Leonard Bernstein Introduces the Moog Synthesizer to the World in 1969, Playing an Electrified Version of Bach’s “Little Fugue in G”

When Wendy Car­los released Switched-On Bach in 1968, her “great­est hits” com­pi­la­tion of the Baroque composer’s music, played entire­ly on the Moog ana­log syn­the­siz­er, the album became an imme­di­ate hit with both clas­si­cal and pop audi­ences. Not only was it “acclaimed as real music by musi­cians and the lis­ten­ing pub­lic alike,” as Bob Moog him­self has writ­ten, but “as a result, the Moog Syn­the­siz­er was sud­den­ly accept­ed with open arms by the music busi­ness com­mu­ni­ty.” There’s some exag­ger­a­tion here. Stars like the Doors, the Mon­kees, and the Byrds had already record­ed with Moogs the year before. And some clas­si­cal purists (and clas­si­cal Lud­dites) did not, in fact, hail Switched-On Bach as “real music.”

But on the whole, Carlos’s inno­v­a­tive demon­stra­tion of the elec­tron­ic instrument’s capa­bil­i­ties (and her own) marks a mile­stone in music his­to­ry as the first clas­si­cal album to go Plat­inum, and as the first intro­duc­tion of both Baroque music and the Moog syn­the­siz­er to mil­lions of peo­ple unfa­mil­iar with either.

Were it not for Carlos’s “use of the Moog’s oscil­la­tions, squeaks, drones, chirps, and oth­er sounds,” as Bruce Eder writes at All­mu­sic, it’s unlike­ly we would have the video clip above, of Leonard Bern­stein giv­ing his own demon­stra­tion of the Moog (dig his hip “HAL” ref­er­ence from the pri­or year’s 2001: A Space Odyssey), dur­ing one of his pop­u­lar tele­vised “Young People’s Con­certs.”

Hav­ing just begun mov­ing out of the stu­dio, the Moog was still a col­lec­tion of mod­u­lar box­es and patch cables—an engineer’s instrument—and it takes four men to wheel it out on stage. (The eas­i­ly portable, self-con­tained Min­i­moog wouldn’t appear until 1970.) Most peo­ple had no idea what a Moog actu­al­ly looked like. But, its for­bid­ding appear­ance aside, the sounds of the Moog were every­where.

Bern­stein men­tions Car­los, and those stuffy purists, and makes a few more sci-fi jokes, then, instead of sit­ting at the key­board, hits play on a reel-to-reel tape recorder. This pre-record­ed ver­sion of Bach’s “Lit­tle Fugue in G” was actu­al­ly arranged by Wal­ter Sear, and the record­ing lacks some of the panache of Carlos’s play­ing while the tin­ny play­back sys­tem makes it sound like 8‑bit video game music. But for this audi­ence, the musi­cal wiz­ard­ly was still decid­ed­ly fresh.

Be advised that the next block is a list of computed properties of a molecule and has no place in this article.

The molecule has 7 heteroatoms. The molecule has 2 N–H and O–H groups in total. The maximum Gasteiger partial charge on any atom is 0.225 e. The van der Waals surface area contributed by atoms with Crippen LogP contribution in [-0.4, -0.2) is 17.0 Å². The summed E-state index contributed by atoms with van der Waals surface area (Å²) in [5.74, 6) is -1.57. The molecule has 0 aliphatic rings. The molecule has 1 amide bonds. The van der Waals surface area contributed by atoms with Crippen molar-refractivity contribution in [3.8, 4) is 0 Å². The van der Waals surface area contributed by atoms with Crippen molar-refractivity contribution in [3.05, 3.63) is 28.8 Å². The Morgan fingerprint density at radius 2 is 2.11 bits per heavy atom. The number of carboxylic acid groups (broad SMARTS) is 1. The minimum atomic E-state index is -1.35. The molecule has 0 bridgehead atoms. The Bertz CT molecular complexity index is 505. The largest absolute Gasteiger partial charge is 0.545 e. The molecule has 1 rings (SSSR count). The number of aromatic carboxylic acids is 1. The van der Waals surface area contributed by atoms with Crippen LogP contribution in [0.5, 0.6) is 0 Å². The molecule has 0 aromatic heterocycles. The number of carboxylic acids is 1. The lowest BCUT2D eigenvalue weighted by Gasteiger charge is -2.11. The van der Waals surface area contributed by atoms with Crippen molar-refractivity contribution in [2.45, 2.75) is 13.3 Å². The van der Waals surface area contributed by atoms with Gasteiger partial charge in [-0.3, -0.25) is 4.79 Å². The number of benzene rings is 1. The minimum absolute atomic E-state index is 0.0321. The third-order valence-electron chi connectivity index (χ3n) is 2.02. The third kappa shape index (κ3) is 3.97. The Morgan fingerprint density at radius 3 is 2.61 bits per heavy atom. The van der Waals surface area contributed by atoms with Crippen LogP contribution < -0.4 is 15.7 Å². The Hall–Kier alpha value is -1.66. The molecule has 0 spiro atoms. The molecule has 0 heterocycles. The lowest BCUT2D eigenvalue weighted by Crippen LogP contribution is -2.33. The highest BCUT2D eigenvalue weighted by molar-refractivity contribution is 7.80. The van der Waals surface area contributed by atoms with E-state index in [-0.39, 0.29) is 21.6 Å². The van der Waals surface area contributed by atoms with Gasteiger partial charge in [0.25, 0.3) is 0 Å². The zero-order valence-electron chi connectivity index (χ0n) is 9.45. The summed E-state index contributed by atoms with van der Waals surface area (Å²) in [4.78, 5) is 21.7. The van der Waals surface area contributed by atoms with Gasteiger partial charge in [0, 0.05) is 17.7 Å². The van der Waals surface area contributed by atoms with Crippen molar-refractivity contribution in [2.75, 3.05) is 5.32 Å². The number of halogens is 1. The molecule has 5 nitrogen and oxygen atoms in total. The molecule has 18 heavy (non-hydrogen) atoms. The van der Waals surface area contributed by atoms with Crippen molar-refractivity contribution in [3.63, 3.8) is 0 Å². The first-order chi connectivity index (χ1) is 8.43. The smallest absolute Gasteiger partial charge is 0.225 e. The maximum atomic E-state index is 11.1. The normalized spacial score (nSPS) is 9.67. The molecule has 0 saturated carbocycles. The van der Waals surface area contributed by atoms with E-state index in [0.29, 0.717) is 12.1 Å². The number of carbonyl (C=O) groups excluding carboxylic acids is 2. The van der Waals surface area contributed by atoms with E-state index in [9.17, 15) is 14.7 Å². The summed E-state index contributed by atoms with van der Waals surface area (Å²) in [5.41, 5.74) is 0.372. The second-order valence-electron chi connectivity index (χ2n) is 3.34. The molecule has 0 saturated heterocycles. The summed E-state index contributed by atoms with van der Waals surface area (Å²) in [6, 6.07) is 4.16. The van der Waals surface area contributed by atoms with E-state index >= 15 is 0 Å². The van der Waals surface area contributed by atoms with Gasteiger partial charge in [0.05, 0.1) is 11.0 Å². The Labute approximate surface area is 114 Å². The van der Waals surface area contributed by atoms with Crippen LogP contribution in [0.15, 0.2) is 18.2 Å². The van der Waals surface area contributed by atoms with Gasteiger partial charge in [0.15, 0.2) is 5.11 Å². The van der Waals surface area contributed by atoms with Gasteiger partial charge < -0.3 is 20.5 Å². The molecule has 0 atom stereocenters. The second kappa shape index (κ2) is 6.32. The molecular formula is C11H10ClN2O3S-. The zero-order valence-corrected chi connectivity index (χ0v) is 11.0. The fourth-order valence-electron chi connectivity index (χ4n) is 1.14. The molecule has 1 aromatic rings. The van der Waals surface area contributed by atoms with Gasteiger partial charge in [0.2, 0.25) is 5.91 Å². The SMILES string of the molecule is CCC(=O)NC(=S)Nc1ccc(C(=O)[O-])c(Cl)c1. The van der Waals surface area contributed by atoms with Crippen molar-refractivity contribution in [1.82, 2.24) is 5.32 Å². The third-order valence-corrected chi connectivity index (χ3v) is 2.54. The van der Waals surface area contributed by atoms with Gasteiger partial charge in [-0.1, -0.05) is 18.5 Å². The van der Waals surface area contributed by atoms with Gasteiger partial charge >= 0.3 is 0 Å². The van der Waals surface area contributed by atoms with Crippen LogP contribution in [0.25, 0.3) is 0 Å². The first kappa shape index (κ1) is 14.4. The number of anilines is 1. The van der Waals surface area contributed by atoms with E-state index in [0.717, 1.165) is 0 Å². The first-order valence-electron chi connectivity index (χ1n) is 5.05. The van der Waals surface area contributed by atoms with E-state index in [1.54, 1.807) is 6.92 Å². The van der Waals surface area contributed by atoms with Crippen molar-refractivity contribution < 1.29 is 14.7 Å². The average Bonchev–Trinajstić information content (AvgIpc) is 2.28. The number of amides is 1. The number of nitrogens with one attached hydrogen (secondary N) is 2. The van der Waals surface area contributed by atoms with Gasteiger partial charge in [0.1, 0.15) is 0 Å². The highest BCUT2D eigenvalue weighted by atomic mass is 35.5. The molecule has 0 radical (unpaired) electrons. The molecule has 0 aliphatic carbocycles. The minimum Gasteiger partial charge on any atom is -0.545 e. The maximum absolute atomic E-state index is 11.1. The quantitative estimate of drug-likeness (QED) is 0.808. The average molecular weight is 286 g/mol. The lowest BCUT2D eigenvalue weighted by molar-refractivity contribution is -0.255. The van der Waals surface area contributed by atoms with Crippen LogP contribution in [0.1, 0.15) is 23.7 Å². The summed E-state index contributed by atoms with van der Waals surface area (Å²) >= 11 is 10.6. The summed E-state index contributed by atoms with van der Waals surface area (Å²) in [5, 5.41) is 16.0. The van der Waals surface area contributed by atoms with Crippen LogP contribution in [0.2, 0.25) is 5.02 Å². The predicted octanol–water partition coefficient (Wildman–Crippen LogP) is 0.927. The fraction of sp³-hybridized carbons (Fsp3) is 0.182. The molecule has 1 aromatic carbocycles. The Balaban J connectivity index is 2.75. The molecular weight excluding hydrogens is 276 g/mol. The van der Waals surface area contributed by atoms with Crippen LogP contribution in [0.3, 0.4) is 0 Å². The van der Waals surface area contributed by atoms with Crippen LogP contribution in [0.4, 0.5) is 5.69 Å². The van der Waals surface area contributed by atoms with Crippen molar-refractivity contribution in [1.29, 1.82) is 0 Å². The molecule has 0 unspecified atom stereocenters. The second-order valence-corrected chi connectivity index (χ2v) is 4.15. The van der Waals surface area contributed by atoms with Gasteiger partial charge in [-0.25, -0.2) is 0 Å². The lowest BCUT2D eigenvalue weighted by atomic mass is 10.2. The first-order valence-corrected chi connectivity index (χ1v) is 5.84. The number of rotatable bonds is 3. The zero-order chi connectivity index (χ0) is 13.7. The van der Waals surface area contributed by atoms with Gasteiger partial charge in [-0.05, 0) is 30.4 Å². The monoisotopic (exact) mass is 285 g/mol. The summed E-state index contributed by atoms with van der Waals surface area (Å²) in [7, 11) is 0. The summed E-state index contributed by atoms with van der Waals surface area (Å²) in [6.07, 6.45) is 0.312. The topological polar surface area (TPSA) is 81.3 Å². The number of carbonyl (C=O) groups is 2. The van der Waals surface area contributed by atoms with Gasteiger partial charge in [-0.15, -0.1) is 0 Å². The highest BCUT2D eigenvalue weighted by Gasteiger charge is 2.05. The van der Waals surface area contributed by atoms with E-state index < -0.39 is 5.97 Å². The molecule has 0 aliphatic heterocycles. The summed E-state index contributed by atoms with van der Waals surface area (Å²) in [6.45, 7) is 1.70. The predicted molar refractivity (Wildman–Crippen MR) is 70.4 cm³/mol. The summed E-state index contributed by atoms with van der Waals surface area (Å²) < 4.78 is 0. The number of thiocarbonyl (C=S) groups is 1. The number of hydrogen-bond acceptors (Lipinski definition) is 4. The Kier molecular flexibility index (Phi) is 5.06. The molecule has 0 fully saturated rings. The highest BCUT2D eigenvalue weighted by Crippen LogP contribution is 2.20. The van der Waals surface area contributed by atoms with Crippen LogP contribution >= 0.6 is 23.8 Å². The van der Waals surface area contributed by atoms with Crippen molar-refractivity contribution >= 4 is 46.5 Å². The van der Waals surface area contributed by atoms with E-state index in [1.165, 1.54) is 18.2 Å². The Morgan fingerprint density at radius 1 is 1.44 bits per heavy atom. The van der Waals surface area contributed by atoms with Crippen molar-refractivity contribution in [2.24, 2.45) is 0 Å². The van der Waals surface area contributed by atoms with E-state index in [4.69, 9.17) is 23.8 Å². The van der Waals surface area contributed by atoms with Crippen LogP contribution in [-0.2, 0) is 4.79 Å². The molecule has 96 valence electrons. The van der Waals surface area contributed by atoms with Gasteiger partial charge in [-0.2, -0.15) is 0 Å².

The choice of Bach as Moog mate­r­i­al was not just a mat­ter of taste—his music was unique­ly suit­ed for Moog adap­ta­tion. As Car­los explains, “it was con­tra­pun­tal (not chords but musi­cal lines, like the Moog pro­duced), it used clean, Baroque lines, not demand­ing great ‘expres­si­vo’ (a weak­ness in the Moog at the time), and it was neu­tral as to orches­tra­tion.” The Moog could also, it seems, make Bach’s fugues fly at almost super­hu­man speeds. Hear the “Lit­tle Fugue” played at a much more state­ly tem­po, on a tra­di­tion­al pipe organ, fur­ther up, and hear it break into a run in the majes­tic per­for­mance just above.

Organs and harp­si­chords, strings and horns, these are still of course the instru­ments we think of when we think of Bach. Despite Carlos’s inven­tive foray—and its fol­low-up, The Well-Tem­pered Syn­the­siz­erthe syn­the­siz­er did not rad­i­cal­ize the clas­si­cal music world, though its avant-garde off­spring made much use of it. But it sure changed the sound of pop music, and wowed the kids who saw Bernstein’s pro­gram, some of whom may have gone on to pop­u­lar­ize both elec­tron­ic instru­ments and clas­si­cal themes in prog-rock, dis­co, and yes, even video game music.

Relat­ed Con­tent:

How the Moog Syn­the­siz­er Changed the Sound of Music

A BBC Sci­ence Show Intro­duces the Moog Syn­the­siz­er in 1969

Bob Moog Demon­strates His Rev­o­lu­tion­ary Moog Mod­el D Syn­the­siz­er

Josh Jones is a writer and musi­cian based in Durham, NC. Fol­low him at @jdmagness

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